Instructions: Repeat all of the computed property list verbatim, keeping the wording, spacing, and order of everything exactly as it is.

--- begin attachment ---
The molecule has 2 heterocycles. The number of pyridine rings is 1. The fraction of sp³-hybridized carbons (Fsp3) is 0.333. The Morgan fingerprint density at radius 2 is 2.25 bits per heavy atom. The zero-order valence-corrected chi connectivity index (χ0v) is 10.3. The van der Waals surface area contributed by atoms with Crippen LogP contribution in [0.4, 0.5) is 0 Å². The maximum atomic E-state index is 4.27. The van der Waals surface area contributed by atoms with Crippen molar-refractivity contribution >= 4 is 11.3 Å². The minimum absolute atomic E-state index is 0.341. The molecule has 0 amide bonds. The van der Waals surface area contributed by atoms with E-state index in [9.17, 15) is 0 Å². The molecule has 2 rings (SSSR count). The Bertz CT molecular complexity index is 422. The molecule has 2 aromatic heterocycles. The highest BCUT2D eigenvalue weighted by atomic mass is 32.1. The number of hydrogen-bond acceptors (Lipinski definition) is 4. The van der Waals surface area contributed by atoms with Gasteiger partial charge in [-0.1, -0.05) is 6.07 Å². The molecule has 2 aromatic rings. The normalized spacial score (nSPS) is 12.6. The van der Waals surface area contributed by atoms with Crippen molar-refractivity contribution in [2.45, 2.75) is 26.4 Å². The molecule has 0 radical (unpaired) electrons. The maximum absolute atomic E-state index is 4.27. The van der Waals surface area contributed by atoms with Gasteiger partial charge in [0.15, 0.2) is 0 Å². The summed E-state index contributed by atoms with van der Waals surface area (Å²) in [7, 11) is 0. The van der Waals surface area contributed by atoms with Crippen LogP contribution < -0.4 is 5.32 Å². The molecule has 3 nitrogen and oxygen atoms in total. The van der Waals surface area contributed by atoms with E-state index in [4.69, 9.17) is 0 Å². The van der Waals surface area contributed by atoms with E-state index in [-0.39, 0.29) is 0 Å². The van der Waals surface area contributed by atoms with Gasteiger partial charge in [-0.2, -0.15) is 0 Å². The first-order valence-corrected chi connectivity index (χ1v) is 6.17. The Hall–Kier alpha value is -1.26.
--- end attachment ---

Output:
The molecule has 2 heterocycles. The number of pyridine rings is 1. The fraction of sp³-hybridized carbons (Fsp3) is 0.333. The Morgan fingerprint density at radius 2 is 2.25 bits per heavy atom. The zero-order valence-corrected chi connectivity index (χ0v) is 10.3. The van der Waals surface area contributed by atoms with Crippen LogP contribution in [0.4, 0.5) is 0 Å². The maximum atomic E-state index is 4.27. The van der Waals surface area contributed by atoms with Crippen molar-refractivity contribution >= 4 is 11.3 Å². The minimum absolute atomic E-state index is 0.341. The molecule has 0 amide bonds. The van der Waals surface area contributed by atoms with E-state index in [9.17, 15) is 0 Å². The molecule has 2 rings (SSSR count). The Bertz CT molecular complexity index is 422. The molecule has 2 aromatic heterocycles. The highest BCUT2D eigenvalue weighted by atomic mass is 32.1. The number of hydrogen-bond acceptors (Lipinski definition) is 4. The van der Waals surface area contributed by atoms with Gasteiger partial charge in [-0.1, -0.05) is 6.07 Å². The molecule has 2 aromatic rings. The normalized spacial score (nSPS) is 12.6. The van der Waals surface area contributed by atoms with Crippen molar-refractivity contribution in [2.45, 2.75) is 26.4 Å². The molecule has 0 radical (unpaired) electrons. The maximum absolute atomic E-state index is 4.27. The van der Waals surface area contributed by atoms with Gasteiger partial charge in [0.15, 0.2) is 0 Å². The summed E-state index contributed by atoms with van der Waals surface area (Å²) in [7, 11) is 0. The van der Waals surface area contributed by atoms with Crippen LogP contribution < -0.4 is 5.32 Å². The molecule has 3 nitrogen and oxygen atoms in total. The van der Waals surface area contributed by atoms with E-state index in [4.69, 9.17) is 0 Å². The van der Waals surface area contributed by atoms with E-state index in [-0.39, 0.29) is 0 Å². The van der Waals surface area contributed by atoms with Gasteiger partial charge in [-0.2, -0.15) is 0 Å². The first-order valence-corrected chi connectivity index (χ1v) is 6.17. The Hall–Kier alpha value is -1.26.